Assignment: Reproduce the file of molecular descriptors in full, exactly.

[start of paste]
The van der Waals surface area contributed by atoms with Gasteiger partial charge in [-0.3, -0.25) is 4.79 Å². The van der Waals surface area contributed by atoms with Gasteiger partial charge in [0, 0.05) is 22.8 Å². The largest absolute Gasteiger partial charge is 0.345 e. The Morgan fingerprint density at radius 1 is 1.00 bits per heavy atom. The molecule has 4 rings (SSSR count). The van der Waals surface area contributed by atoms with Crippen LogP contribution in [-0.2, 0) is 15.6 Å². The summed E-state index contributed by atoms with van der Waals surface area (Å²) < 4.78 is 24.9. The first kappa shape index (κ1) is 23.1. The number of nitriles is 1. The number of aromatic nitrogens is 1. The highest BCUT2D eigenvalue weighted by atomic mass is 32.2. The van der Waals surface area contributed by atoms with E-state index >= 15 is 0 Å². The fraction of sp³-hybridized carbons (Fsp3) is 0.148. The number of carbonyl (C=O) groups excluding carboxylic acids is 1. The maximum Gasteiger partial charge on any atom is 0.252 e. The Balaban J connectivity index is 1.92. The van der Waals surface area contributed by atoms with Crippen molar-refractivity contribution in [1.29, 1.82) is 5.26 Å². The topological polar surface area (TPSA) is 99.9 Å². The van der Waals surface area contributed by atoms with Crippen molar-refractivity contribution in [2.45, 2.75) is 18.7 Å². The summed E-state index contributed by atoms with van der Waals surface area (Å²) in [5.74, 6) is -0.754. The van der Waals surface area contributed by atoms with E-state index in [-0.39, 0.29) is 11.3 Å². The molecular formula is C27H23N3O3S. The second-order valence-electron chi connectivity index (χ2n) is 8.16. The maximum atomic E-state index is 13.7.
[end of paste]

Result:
The van der Waals surface area contributed by atoms with Gasteiger partial charge in [-0.3, -0.25) is 4.79 Å². The van der Waals surface area contributed by atoms with Gasteiger partial charge in [0, 0.05) is 22.8 Å². The largest absolute Gasteiger partial charge is 0.345 e. The Morgan fingerprint density at radius 1 is 1.00 bits per heavy atom. The molecule has 4 rings (SSSR count). The van der Waals surface area contributed by atoms with Crippen LogP contribution in [-0.2, 0) is 15.6 Å². The summed E-state index contributed by atoms with van der Waals surface area (Å²) < 4.78 is 24.9. The first kappa shape index (κ1) is 23.1. The number of nitriles is 1. The number of aromatic nitrogens is 1. The highest BCUT2D eigenvalue weighted by atomic mass is 32.2. The van der Waals surface area contributed by atoms with E-state index >= 15 is 0 Å². The fraction of sp³-hybridized carbons (Fsp3) is 0.148. The number of carbonyl (C=O) groups excluding carboxylic acids is 1. The maximum Gasteiger partial charge on any atom is 0.252 e. The Balaban J connectivity index is 1.92. The van der Waals surface area contributed by atoms with Crippen molar-refractivity contribution in [1.29, 1.82) is 5.26 Å². The topological polar surface area (TPSA) is 99.9 Å². The van der Waals surface area contributed by atoms with Crippen molar-refractivity contribution in [2.45, 2.75) is 18.7 Å². The summed E-state index contributed by atoms with van der Waals surface area (Å²) in [5.74, 6) is -0.754. The van der Waals surface area contributed by atoms with E-state index in [-0.39, 0.29) is 11.3 Å². The molecular formula is C27H23N3O3S. The second-order valence-electron chi connectivity index (χ2n) is 8.16. The maximum atomic E-state index is 13.7.